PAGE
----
Thus in Britain the city planning movement’s practical early successes involved creation of communities of residences in carefully sculpted “garden” landscapes (every house with its own garden, in fact), in two cases completed by full-scale industrial and commercial layouts. The focus was on housing, however, which by 1895 not only had achieved recognition as a parliamentary priority but also had become the object of a considerable amount of local administrative authority. It is true that shortly after the First World War, there would be an era of relatively unplanned, railroad-based suburbanization that would be caricatured by cartoonist Osbert Lancaster as “by-pass variegated.” But still, by the First World War, British city planning had some major successes, entailing quite substantial new towns. Planners had established a collaboration with local authorities that defined planning as “the art of the possible,” and they had drifted free of any original impetus they had gotten from early reformist sociology, whose methods they had in any case ingested via the Geddesian tradition. They retained ideas and passions from Booth and Rowntree, but there was no direct connection to those men’s heirs in sociology.5
Thus the relation between city planning and sociology in Britain was relatively close at the start, but more distant by the First World War. As noted earlier, some planners came from politically radical backgrounds, but planning’s main links were with the Arts and Crafts movement, the Fabian Society, and related zones of mainstream intellectual ferment. Nonetheless, the planners made free use of social science data produced by the various inheritors of Booth; so they were “sociological” in a nondisciplinary sense.
As I have noted, this happened in part because sociology itself did not really emerge as a cohesive and independent institutional structure in Britain. Social inquiry in Britain was institutionally scattered. The Fabian Society was a group of relatively well-heeled socialists who turned to social investigation to support their political positions. The Sociological Society gathered the followers of Geddes and his theories. The sociology professors in London (Westermarck and Hobhouse) were generalists rather than urban investigators. The more general reform community, like that in the United States, contained a wide variety of people, including a strong clergy contingent, but was not moving toward intellectual coherence. Thus, sociology itself had no real center in Britain.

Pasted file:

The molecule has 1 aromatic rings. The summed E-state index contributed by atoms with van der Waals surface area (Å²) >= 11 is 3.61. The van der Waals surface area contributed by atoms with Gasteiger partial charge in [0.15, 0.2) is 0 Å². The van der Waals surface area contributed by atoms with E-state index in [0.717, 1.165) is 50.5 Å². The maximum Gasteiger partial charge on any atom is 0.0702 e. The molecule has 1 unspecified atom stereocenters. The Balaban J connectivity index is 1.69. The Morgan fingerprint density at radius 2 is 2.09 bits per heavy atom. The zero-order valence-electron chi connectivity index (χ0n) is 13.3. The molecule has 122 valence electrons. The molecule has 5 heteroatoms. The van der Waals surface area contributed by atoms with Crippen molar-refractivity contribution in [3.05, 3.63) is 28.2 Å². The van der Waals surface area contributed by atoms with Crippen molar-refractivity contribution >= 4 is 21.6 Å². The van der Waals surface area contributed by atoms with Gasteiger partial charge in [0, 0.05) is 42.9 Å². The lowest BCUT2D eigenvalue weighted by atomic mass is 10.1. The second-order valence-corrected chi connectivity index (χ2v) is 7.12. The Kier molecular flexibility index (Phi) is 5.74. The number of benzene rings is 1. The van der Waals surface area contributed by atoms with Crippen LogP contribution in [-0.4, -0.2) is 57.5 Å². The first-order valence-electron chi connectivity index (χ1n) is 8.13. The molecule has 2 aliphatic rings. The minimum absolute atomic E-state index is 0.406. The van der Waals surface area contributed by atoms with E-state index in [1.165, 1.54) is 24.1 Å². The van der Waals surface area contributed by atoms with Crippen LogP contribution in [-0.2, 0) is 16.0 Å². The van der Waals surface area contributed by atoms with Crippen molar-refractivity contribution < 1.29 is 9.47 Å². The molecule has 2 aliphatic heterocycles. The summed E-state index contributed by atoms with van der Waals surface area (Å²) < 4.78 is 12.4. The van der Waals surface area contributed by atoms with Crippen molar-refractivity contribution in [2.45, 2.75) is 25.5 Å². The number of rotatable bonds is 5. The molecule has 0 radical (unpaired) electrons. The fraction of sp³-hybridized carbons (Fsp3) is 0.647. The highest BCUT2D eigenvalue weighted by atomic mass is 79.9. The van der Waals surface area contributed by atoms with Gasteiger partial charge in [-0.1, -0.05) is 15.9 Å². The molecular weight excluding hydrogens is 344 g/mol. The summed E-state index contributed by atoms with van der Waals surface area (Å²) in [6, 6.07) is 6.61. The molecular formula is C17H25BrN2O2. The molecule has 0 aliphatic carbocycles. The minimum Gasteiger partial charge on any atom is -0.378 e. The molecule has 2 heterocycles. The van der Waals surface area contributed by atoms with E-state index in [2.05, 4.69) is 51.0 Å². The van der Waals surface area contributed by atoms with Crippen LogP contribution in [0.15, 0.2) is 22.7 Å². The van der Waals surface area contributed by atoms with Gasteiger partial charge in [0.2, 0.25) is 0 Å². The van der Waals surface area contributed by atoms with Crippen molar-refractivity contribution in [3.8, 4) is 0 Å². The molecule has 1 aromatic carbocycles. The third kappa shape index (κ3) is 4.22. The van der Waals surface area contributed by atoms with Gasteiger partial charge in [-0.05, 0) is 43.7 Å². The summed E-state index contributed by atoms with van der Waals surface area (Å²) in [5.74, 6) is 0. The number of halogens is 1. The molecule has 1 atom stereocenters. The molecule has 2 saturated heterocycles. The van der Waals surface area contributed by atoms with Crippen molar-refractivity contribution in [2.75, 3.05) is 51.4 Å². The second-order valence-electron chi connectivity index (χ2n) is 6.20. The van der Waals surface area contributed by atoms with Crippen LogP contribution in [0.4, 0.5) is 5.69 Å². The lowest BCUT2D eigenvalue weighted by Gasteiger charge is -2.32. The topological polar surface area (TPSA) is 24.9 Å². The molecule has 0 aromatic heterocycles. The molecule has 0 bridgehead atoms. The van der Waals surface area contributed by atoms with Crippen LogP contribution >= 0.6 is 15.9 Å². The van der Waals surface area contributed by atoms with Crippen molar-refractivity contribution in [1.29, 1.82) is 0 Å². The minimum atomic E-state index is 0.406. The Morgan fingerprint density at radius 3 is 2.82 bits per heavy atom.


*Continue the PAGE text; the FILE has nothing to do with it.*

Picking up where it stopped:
To some extent, the easy exchanges between city planning and sociology in Britain before 1914 therefore probably reflect the undifferentiated state of social inquiry more than they do a conscious collaboration of two separate groups. That said, however, there was, as noted earlier, one central result of these easy exchanges: various forces had guaranteed that the housing of the lower classes was at the center of the planning process in Britain, both before and after 1914. This provided a marked contrast with the American case.
In contrast to British sociology, American academic sociology was relatively institutionalized by 1920. Both the University of Chicago and Columbia University had multiprofessor departments of sociology with numerous PhD students. The American Journal of Sociology (AJS) had been in existence since 1895, and the American Sociological Association since 1905. There were numerous professorships in sociology scattered across the country. To be sure, the relation of sociology to the reform movement remained very close. But American sociology was big enough to contain generalist followers of Spencer like William Graham Sumner without losing its large contingent of locally based reformist social investigators. The reformist contingent was particularly strong at the University of Chicago, which ran its own settlement house in addition to collaborating extensively with the older and more famous Hull House.6